e-Journal Summary

e-Journal Number : 55214
Opinion Date : 08/06/2013
e-Journal Date : 08/15/2013
Court : Michigan Court of Appeals
Case Name : Ziegler v. Ziegler
Practice Area(s) : Personal Protection Orders
Judge(s) : Per Curiam - Jansen, Cavanagh, and Markey
Full Text Opinion

Whether the trial court properly denied the defendant's request to terminate the PPO; Pickering v. Pickering; Minority Earth Movers, Inc. v. Walter Toebe Constr. Co.; Rivette v. Rose-Molina; Whether issues related to the initial entry of the PPO are moot; Visser v. Visser; Issuance of a PPO; MCL 600.2950(1); MCL 600.2950(4); Petitioner bears the burden of proof; Kampf v. Kampf; An ex parte PPO; MCL 600.2950(12); MCR 3.705(A); The statutes and court rules providing for notice and an opportunity to be heard; Whether defendant challenged the procedural grounds for the entry of the PPO


The court held that the trial court erred to the extent that it entered a PPO conflicting with its ruling. However, because the PPO has since expired and defendant is no longer prohibited from entering any property, the court was unable to grant him any relief as to this issue. Defendant's wife sought a PPO after a series of unfortunate events in the parties' lives. Defendant moved to set aside the PPO arguing that the allegations were "[f]alse and incorrect," but challenged only minor details of the petition. He primarily opposed the order because it affected his ability to see his children and prevented him from entering the family home. At a hearing on his motion, the trial court agreed that defendant would be permitted to enter the former family home because the property was vacated by plaintiff, but its order denying his motion did not clearly remove or modify that restriction in the original PPO. To the extent he challenged the entry of the PPO on procedural grounds, his claims were not preserved where he did not raise them in the trial court. Defendant contended that the petition was defective because it was not signed under oath or supported by affidavits, but the court held that plaintiff's request for a PPO was supported by a written petition, which was sufficient. The petition alleged that defendant had access to guns and that he had threatened to commit suicide in front of the children due to the loss of his job and the possibility of bankruptcy and divorce. He was also upset with petitioner because she called emergency services and tried to keep him out of the family home. This evidence created reasonable cause to believe that the petitioner harbored a reasonable apprehension of violence. It also established that notice of an impending PPO might precipitate adverse action before the PPO could be issued. Thus, the trial court did not abuse its discretion by issuing an ex parte PPO. The evidence presented at the hearing to terminate the order did not show that the reasons for the issuance of the PPO were resolved such that there was no further apprehension of violence. Thus, the trial court did not abuse its discretion by denying the motion to terminate the PPO.  Affirmed.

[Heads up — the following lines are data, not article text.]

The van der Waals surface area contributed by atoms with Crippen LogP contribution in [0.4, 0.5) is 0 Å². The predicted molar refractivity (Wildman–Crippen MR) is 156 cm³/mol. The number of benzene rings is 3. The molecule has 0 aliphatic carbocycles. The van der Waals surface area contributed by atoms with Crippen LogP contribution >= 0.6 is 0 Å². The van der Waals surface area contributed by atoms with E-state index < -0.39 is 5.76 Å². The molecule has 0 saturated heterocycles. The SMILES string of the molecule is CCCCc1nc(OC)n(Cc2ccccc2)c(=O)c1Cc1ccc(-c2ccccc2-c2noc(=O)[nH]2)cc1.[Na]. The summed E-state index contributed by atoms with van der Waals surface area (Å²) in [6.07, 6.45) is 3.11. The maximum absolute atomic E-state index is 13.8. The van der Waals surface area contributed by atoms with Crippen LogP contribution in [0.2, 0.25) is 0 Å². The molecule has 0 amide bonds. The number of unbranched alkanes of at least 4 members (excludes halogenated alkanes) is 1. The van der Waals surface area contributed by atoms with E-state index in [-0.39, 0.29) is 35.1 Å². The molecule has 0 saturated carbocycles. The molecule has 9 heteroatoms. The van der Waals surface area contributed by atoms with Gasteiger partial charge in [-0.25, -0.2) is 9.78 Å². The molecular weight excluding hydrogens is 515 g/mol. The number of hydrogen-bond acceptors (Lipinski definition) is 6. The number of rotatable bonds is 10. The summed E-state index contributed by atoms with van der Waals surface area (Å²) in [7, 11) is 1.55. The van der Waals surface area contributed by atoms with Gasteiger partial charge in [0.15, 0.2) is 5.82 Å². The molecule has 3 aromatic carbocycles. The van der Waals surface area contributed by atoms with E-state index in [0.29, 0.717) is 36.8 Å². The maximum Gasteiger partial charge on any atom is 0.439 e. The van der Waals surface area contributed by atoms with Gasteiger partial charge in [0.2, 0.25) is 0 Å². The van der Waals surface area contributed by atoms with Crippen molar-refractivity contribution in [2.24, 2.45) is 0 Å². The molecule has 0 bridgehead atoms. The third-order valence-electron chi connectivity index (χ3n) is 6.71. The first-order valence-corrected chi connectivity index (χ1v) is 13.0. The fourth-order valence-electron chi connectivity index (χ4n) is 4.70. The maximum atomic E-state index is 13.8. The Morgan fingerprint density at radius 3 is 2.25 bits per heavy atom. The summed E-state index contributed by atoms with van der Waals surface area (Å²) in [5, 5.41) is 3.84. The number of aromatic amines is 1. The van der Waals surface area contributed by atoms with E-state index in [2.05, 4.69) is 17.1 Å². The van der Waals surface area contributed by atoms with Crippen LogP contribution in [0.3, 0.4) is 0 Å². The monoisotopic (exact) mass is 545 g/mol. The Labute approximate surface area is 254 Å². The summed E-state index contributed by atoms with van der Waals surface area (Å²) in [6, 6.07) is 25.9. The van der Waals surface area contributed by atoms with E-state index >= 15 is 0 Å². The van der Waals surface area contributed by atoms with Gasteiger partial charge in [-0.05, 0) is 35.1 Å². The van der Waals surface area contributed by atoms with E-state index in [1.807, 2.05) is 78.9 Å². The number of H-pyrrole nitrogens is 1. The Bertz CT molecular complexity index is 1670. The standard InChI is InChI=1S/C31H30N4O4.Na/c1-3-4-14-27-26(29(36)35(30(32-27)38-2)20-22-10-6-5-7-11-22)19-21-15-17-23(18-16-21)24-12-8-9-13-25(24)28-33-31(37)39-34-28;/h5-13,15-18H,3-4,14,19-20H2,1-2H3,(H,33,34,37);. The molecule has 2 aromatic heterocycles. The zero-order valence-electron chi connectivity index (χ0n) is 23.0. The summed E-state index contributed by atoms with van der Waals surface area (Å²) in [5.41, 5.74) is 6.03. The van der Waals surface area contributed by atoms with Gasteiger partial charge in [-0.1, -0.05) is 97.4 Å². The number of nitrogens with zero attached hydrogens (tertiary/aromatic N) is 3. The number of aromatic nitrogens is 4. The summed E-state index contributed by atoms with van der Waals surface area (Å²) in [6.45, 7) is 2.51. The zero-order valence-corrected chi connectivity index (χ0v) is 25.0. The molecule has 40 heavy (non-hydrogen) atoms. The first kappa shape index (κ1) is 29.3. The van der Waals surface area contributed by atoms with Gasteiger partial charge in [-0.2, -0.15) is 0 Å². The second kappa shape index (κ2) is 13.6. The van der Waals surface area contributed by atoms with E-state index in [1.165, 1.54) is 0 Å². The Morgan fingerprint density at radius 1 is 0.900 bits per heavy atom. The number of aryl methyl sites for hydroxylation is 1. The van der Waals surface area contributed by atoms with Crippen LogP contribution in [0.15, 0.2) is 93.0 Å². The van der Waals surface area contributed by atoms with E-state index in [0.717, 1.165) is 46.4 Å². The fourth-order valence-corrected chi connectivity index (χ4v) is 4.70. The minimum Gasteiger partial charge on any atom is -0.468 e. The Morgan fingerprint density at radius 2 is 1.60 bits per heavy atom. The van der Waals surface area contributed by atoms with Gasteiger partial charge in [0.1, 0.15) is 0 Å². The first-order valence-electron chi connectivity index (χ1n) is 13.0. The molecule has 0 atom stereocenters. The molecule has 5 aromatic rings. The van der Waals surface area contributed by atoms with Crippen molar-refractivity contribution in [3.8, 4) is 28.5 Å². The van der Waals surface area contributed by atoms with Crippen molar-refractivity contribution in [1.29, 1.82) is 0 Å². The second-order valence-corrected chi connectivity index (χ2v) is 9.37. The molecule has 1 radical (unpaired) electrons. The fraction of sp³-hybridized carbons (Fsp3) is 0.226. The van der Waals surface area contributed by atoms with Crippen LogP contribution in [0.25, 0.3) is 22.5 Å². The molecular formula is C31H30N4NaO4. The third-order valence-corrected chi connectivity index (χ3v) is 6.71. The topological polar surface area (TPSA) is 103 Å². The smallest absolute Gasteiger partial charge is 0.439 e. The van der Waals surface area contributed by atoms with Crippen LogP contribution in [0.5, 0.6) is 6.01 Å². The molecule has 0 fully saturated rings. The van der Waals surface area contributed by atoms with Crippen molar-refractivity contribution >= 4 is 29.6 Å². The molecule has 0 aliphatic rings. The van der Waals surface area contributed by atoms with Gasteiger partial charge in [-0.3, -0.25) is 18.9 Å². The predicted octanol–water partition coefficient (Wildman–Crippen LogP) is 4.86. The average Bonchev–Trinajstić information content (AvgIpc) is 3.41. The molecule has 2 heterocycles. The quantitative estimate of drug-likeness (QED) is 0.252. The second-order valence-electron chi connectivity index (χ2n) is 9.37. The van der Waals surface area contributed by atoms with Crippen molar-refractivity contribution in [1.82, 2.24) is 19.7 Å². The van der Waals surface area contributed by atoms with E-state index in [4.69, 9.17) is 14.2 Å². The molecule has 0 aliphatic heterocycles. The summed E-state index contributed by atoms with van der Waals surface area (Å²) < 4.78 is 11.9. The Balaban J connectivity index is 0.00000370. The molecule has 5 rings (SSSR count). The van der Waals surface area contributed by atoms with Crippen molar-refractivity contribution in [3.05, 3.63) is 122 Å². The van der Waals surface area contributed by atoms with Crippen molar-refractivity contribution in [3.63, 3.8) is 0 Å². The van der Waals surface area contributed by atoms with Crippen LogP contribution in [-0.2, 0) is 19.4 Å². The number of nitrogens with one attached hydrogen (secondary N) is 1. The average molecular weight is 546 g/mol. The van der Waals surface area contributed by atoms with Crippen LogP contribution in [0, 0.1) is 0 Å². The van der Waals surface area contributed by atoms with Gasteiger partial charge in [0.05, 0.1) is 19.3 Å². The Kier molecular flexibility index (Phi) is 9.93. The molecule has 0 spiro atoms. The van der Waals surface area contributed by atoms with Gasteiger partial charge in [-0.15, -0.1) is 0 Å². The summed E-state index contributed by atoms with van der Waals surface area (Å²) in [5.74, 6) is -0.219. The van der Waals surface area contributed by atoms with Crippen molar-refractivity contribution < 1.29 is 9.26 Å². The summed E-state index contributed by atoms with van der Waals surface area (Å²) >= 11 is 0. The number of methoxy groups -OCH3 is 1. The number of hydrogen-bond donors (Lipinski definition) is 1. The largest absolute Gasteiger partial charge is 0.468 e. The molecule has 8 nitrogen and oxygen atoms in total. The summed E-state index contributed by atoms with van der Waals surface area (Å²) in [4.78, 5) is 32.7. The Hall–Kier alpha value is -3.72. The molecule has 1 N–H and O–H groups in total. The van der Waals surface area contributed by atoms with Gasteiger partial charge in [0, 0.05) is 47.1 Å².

Full Text Opinion